Alliance between Prohibition and Woman's Rights?
By John McClymer at Women's History Workshop at Assumption College surveys the beginnings of the woman's movement of the 1850s.
A collaborative project of the American Antiquarian Society, Assumption College, Old Sturbridge Village, and the Worcester Public Schools--contains a variety of primary sources from the collections of the American Antiquarian Society and Old Sturbridge Village including songs, children's literature, and broadsides.
Is a collection of temperance-related materials connected to the temperance activities of P.T. Barnum whose American Museum is the "lost museum" of the title.
At Ohio State University explores a later period than this document project and gives a sense of how the temperance movement evolved with the passage of time.
From 1893 to 1933, the Anti-Saloon League was a major force in American politics. Influencing the United States through the printed word and lobbying, it turned a moral crusade into a Constitutional amendment. The League left a legacy of printed material at a site bequeathed to the Westerville Public Library which houses the Anti-Saloon League Museum.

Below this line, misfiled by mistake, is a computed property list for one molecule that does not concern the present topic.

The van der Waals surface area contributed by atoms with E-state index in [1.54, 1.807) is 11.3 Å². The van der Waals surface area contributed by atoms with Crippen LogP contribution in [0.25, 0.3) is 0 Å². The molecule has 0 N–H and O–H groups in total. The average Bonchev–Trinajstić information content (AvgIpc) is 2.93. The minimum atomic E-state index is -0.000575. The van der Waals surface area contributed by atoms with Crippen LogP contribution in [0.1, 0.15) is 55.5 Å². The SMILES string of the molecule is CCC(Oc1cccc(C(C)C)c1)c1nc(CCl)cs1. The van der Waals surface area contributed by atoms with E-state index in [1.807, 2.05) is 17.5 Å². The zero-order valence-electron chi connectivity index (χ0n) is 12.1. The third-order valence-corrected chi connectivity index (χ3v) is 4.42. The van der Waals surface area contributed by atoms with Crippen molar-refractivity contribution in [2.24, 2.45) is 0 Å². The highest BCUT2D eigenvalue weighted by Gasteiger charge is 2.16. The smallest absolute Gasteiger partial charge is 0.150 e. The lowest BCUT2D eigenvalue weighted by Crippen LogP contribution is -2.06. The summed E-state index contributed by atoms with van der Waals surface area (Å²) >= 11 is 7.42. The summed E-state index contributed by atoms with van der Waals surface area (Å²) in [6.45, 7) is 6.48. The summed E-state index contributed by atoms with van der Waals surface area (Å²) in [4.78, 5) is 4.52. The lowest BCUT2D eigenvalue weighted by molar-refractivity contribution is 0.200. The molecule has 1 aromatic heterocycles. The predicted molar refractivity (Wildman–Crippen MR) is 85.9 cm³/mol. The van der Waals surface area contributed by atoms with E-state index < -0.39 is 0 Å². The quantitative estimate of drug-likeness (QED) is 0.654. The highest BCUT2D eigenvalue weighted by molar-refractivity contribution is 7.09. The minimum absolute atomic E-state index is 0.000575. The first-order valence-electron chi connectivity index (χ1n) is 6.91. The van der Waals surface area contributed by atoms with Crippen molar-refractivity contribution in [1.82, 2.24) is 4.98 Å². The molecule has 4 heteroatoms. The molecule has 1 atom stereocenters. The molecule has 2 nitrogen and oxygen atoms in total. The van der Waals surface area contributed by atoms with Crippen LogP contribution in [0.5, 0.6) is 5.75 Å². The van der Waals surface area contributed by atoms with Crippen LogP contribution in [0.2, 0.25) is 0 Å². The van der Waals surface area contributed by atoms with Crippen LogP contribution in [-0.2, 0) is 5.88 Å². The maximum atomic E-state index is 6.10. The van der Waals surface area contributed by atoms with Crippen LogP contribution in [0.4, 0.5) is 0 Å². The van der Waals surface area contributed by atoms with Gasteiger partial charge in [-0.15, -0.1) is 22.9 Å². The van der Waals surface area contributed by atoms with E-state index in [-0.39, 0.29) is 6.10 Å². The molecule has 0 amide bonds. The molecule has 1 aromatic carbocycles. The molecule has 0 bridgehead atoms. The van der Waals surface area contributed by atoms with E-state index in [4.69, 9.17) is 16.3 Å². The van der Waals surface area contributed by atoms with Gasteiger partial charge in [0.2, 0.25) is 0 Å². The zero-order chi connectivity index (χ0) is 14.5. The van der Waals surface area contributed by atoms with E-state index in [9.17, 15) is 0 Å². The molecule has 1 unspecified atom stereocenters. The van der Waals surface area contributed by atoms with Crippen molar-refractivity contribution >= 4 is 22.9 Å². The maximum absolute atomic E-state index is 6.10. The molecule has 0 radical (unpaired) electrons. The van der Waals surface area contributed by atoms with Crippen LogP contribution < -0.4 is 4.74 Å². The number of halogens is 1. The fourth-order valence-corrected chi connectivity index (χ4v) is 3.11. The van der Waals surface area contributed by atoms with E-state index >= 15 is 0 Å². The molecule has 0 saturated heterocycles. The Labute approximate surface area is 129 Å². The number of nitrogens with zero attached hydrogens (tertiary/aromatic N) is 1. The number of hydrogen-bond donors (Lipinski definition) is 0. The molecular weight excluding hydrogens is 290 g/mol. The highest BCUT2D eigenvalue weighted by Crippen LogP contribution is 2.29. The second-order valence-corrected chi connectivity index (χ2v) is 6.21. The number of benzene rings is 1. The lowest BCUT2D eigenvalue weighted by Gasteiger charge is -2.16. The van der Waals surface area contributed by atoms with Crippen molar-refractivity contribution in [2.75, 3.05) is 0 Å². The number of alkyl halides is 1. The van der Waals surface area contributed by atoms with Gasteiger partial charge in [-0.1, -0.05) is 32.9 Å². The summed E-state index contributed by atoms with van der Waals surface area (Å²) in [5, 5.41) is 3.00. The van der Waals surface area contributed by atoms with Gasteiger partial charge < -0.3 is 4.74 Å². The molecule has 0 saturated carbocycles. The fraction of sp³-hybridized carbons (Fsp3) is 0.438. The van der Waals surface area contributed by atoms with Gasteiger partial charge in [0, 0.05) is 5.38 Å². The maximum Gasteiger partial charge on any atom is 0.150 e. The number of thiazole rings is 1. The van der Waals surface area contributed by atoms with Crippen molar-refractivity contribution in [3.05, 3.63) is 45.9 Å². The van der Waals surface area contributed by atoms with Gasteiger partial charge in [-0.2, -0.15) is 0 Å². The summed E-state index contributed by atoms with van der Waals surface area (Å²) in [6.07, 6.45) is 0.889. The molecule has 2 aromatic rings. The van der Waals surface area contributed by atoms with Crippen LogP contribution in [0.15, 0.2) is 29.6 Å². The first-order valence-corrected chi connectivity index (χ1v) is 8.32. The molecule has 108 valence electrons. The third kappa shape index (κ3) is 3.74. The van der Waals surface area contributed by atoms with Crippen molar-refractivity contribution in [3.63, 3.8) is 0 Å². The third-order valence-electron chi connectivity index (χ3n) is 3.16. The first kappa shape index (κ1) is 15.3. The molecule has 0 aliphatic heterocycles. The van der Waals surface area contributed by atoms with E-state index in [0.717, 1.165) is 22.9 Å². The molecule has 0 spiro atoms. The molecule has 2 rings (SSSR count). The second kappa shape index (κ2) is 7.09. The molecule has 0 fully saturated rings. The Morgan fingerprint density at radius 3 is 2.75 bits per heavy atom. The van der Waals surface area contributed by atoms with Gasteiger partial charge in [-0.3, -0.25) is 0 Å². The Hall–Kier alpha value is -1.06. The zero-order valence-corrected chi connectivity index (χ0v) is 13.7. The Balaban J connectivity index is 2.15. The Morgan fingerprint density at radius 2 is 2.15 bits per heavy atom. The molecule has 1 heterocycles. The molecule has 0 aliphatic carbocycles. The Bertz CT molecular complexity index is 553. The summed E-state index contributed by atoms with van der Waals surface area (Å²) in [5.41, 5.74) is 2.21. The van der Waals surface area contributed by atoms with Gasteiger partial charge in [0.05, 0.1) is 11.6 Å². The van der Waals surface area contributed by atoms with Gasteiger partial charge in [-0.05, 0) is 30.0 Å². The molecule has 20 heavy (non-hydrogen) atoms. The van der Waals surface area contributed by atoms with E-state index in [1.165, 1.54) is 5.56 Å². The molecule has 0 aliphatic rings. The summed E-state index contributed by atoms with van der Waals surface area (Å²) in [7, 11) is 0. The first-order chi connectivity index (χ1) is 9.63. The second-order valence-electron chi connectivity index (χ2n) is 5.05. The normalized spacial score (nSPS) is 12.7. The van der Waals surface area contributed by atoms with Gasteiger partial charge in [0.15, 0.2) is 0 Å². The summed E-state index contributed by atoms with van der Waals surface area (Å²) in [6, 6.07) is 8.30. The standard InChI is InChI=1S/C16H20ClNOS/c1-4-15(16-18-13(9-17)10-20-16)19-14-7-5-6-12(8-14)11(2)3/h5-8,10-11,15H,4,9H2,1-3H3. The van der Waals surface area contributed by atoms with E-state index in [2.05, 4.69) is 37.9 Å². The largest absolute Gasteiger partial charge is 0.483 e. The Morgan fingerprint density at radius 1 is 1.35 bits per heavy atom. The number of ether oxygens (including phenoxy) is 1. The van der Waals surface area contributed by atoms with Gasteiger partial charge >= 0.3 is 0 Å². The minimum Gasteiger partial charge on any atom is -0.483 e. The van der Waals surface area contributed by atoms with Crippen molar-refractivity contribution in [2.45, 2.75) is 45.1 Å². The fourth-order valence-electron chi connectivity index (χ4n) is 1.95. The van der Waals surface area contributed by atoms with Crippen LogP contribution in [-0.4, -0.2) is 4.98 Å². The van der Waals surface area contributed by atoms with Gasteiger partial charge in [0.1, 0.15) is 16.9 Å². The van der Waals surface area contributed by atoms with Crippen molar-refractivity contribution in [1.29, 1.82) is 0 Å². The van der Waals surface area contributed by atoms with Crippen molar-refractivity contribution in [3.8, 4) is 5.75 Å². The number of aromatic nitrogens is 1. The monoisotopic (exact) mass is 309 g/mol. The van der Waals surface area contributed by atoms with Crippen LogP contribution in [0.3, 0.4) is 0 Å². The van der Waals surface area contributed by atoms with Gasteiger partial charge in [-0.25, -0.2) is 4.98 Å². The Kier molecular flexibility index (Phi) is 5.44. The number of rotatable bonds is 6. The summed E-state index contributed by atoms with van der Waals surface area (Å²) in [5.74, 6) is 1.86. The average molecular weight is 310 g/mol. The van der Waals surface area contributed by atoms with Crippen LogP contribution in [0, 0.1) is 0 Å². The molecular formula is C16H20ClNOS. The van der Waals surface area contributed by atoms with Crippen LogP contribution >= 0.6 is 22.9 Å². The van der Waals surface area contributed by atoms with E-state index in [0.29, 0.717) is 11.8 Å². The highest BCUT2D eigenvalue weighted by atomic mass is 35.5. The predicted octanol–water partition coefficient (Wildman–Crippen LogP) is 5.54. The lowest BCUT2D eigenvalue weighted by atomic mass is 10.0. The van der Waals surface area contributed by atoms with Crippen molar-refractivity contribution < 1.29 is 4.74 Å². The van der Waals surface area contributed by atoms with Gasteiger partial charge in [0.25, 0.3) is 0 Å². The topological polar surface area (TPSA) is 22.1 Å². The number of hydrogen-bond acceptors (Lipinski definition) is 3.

This site has been developed by the Brown University Library Center for Digital Scholarship and includes browse and search capabilities through an extensive collection of pamphlets and broadsides. A search for women or woman found 62 separate items in the archive.
Daniel Wright and Kathryn Kish Sklar, What Was the Appeal of Moral Reform to Antebellum Northern Women, 1835-1841?
Is a document project on this web site that explores a second major women's social reform movement in the antebellum period. Like the temperance movement, the Moral Reform movement empowered women-—in this case, to attack male privilege in the form of the sexual double standard of the period.